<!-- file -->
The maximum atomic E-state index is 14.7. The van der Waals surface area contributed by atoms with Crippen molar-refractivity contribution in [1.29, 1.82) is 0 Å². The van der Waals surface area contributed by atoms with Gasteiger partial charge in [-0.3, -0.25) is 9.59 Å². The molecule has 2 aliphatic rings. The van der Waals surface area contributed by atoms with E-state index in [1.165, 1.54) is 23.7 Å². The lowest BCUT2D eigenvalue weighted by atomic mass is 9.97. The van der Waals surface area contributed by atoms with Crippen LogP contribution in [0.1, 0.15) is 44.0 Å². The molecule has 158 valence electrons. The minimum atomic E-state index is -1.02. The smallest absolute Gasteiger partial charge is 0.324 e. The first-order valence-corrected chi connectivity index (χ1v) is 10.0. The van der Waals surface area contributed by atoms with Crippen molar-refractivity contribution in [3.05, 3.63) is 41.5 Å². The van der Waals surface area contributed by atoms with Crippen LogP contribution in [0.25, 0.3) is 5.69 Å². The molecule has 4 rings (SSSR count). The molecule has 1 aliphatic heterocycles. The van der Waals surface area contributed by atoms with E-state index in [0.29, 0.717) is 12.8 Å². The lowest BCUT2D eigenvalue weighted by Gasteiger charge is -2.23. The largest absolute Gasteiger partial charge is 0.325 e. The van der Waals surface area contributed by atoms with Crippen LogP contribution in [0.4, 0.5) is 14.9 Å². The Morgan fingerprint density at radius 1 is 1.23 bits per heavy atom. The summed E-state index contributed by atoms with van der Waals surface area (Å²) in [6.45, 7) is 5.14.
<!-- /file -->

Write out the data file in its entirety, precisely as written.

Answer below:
The maximum atomic E-state index is 14.7. The van der Waals surface area contributed by atoms with Crippen molar-refractivity contribution in [1.29, 1.82) is 0 Å². The van der Waals surface area contributed by atoms with Gasteiger partial charge in [-0.3, -0.25) is 9.59 Å². The molecule has 2 aliphatic rings. The van der Waals surface area contributed by atoms with E-state index in [1.165, 1.54) is 23.7 Å². The lowest BCUT2D eigenvalue weighted by atomic mass is 9.97. The van der Waals surface area contributed by atoms with Crippen LogP contribution in [0.1, 0.15) is 44.0 Å². The molecule has 158 valence electrons. The minimum atomic E-state index is -1.02. The smallest absolute Gasteiger partial charge is 0.324 e. The first-order valence-corrected chi connectivity index (χ1v) is 10.0. The van der Waals surface area contributed by atoms with Crippen molar-refractivity contribution in [3.05, 3.63) is 41.5 Å². The van der Waals surface area contributed by atoms with Crippen LogP contribution in [0.25, 0.3) is 5.69 Å². The molecule has 4 rings (SSSR count). The molecule has 1 aliphatic heterocycles. The van der Waals surface area contributed by atoms with E-state index in [0.29, 0.717) is 12.8 Å². The lowest BCUT2D eigenvalue weighted by Gasteiger charge is -2.23. The largest absolute Gasteiger partial charge is 0.325 e. The van der Waals surface area contributed by atoms with Crippen LogP contribution in [0.4, 0.5) is 14.9 Å². The Morgan fingerprint density at radius 1 is 1.23 bits per heavy atom. The summed E-state index contributed by atoms with van der Waals surface area (Å²) in [6.45, 7) is 5.14.